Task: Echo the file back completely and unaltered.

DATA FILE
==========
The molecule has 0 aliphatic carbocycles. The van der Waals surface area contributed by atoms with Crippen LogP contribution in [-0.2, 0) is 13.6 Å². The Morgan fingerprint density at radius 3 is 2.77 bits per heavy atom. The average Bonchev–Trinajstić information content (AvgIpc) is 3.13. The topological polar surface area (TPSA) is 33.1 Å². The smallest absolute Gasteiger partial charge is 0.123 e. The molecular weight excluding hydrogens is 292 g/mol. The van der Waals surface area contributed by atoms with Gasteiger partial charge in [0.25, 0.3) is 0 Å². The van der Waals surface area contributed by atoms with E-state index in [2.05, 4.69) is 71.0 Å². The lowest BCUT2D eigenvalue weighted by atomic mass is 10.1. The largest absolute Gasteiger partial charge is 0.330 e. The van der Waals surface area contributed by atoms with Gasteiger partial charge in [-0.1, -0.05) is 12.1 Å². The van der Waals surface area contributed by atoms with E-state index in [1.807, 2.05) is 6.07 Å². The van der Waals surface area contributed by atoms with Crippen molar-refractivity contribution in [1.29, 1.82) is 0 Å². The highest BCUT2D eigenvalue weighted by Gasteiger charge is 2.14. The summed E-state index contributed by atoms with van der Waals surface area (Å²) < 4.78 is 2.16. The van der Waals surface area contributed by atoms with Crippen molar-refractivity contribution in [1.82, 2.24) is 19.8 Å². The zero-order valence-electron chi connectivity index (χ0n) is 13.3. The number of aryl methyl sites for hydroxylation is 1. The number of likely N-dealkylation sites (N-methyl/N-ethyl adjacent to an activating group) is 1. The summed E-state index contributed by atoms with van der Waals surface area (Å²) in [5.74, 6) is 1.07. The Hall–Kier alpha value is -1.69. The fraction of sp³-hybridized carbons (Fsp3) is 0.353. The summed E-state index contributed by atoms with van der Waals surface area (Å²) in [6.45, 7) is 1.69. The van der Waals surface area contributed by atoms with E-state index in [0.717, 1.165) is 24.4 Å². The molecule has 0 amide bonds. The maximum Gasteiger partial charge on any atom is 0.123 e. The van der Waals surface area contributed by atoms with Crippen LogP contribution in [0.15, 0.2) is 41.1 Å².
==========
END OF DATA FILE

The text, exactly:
The molecule has 0 aliphatic carbocycles. The van der Waals surface area contributed by atoms with Crippen LogP contribution in [-0.2, 0) is 13.6 Å². The Morgan fingerprint density at radius 3 is 2.77 bits per heavy atom. The average Bonchev–Trinajstić information content (AvgIpc) is 3.13. The topological polar surface area (TPSA) is 33.1 Å². The smallest absolute Gasteiger partial charge is 0.123 e. The molecular weight excluding hydrogens is 292 g/mol. The van der Waals surface area contributed by atoms with Gasteiger partial charge in [0.25, 0.3) is 0 Å². The van der Waals surface area contributed by atoms with E-state index in [2.05, 4.69) is 71.0 Å². The lowest BCUT2D eigenvalue weighted by atomic mass is 10.1. The largest absolute Gasteiger partial charge is 0.330 e. The van der Waals surface area contributed by atoms with Gasteiger partial charge in [-0.1, -0.05) is 12.1 Å². The van der Waals surface area contributed by atoms with E-state index in [1.807, 2.05) is 6.07 Å². The van der Waals surface area contributed by atoms with Crippen molar-refractivity contribution in [1.29, 1.82) is 0 Å². The highest BCUT2D eigenvalue weighted by Gasteiger charge is 2.14. The summed E-state index contributed by atoms with van der Waals surface area (Å²) < 4.78 is 2.16. The van der Waals surface area contributed by atoms with Crippen molar-refractivity contribution in [1.82, 2.24) is 19.8 Å². The zero-order valence-electron chi connectivity index (χ0n) is 13.3. The number of aryl methyl sites for hydroxylation is 1. The number of likely N-dealkylation sites (N-methyl/N-ethyl adjacent to an activating group) is 1. The summed E-state index contributed by atoms with van der Waals surface area (Å²) in [5.74, 6) is 1.07. The Hall–Kier alpha value is -1.69. The fraction of sp³-hybridized carbons (Fsp3) is 0.353. The summed E-state index contributed by atoms with van der Waals surface area (Å²) in [6.45, 7) is 1.69. The van der Waals surface area contributed by atoms with E-state index in [0.717, 1.165) is 24.4 Å². The molecule has 0 amide bonds. The maximum Gasteiger partial charge on any atom is 0.123 e. The van der Waals surface area contributed by atoms with Crippen LogP contribution in [0.15, 0.2) is 41.1 Å².